To effectively solder old lead joints, you must expose fresh lead, either by scraping the joints with a box cutter or by using the rotary tool with a wire brush [J], which tends to go much faster. Whatever the method, always wear a face mask for this work, as it creates a lot of dust and scraps. Clean up afterward with a shop vacuum.

    Next, brush flux on all joints to be soldered (flux helps solder flow freely and adhere) and on the tip of the hot soldering iron, then clean the tip on a wet sponge (you should see water when you press on it). Glass cutter cleaners—sponges in a hard plastic case—aren’t very expensive, but you also can substitute an ordinary sponge in an appropriate container.

    Place the solder near the joint and melt it with the iron [K]. Don’t use too much solder, and don’t extend it past the joint. In a circular motion, move the iron across the joint, smoothing the solder into and across the joint. Don’t leave the iron on the joint for more than two or three seconds, or you risk melting the came. You may get solder drips on the glass, but they should easily slide or scrape off or with light scraping.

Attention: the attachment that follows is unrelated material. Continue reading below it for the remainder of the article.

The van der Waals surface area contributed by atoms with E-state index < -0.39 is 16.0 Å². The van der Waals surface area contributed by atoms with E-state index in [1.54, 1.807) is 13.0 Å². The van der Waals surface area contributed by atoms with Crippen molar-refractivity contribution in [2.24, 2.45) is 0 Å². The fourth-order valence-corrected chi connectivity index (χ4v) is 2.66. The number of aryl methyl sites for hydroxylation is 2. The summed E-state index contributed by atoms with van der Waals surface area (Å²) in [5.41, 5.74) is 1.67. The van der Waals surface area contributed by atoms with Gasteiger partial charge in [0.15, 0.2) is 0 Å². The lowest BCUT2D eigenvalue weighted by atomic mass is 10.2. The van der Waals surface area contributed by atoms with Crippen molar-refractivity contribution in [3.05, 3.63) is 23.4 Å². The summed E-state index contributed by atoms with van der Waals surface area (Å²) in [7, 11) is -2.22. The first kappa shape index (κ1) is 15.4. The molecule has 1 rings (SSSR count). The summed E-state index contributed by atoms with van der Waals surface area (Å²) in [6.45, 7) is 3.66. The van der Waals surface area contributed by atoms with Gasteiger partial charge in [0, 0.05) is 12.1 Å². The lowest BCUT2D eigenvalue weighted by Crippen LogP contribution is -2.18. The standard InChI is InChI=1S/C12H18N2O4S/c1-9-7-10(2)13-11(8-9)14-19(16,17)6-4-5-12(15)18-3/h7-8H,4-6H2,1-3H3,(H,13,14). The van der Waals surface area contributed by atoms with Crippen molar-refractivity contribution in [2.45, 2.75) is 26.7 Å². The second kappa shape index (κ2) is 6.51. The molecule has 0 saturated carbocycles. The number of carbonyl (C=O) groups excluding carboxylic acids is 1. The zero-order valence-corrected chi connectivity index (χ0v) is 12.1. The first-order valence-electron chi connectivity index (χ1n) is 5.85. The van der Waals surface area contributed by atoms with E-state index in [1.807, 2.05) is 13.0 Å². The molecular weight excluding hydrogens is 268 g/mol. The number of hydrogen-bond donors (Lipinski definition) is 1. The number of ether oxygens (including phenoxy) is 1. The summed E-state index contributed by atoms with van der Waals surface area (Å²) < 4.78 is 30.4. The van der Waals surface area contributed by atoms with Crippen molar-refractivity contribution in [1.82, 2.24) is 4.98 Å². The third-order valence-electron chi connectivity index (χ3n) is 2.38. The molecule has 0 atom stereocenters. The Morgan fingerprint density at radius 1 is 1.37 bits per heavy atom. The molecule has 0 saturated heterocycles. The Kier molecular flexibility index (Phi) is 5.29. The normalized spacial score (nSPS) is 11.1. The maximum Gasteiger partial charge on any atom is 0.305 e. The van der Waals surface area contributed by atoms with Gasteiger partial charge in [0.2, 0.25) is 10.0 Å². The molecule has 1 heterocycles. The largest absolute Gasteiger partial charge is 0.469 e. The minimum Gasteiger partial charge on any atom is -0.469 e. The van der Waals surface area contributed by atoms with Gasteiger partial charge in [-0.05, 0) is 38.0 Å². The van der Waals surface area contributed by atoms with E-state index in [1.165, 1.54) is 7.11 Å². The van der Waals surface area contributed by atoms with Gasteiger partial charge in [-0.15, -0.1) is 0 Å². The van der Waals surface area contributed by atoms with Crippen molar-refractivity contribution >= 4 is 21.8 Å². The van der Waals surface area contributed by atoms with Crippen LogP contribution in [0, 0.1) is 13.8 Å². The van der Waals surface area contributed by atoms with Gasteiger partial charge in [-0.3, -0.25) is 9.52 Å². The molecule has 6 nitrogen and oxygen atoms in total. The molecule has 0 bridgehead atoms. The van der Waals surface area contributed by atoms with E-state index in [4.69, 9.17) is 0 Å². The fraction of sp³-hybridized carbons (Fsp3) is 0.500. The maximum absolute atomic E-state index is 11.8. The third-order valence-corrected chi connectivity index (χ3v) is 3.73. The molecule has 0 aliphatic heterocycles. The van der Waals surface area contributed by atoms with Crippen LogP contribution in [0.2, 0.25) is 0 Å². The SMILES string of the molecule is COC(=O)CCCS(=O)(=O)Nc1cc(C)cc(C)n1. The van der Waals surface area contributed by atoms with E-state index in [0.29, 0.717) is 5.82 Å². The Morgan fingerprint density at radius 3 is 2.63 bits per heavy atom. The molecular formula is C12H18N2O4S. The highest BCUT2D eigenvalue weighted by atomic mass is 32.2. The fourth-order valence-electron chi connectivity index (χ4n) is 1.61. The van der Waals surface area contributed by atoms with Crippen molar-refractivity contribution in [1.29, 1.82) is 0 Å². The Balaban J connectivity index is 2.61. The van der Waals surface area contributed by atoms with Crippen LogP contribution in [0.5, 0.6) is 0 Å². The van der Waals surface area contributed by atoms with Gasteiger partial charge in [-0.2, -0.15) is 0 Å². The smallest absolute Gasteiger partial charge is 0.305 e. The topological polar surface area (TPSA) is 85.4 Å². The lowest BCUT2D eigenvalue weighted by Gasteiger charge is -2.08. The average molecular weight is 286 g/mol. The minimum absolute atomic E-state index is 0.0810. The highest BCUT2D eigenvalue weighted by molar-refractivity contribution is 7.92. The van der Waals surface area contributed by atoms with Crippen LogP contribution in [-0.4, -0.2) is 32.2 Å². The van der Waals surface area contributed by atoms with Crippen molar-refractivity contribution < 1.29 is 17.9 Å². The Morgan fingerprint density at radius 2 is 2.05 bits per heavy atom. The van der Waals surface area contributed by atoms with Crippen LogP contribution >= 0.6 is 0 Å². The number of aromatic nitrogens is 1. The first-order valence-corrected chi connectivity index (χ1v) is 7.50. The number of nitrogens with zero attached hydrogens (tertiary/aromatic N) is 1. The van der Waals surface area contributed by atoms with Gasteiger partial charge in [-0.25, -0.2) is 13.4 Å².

Check the joint—if you’re unhappy with the soldering, let it cool and then work on it again, bearing in mind that the came can melt. When you’re done, wipe down the window with paper towels and glass cleaner, then turn the window over and repeat the soldering process.



    Step 8: Cement the Window

    The last step is cementing the panes in place with putty and whiting. Glazing putty has a shelf life—it should be moist with some oil showing on top. If your putty gets too hard, add a touch of linseed oil to soften it up, but don’t overdo it—putty should be firm, not runny.

    Wearing latex gloves, take a ball-size portion of the putty and knead it for a minute or two. The putty will soften as you work it—some lumps are normal, but most smooth out. You can add a light sprinkling of whiting to the putty for strengthening, but we preferred the putty alone because too much whiting can dry out the putty.



    Secure the panel with glazing nails, then take some putty and press it into the cames to fill spaces between the glass and the lead came [L]. Don’t put too much pressure on the window—you don’t want to crack the glass. Some putty may leak through to the other side. Once you’ve completed the panel, clean around the seams with an awl or a fid, and remove excess putty with a little roll of the putty itself or a natural-bristle brush.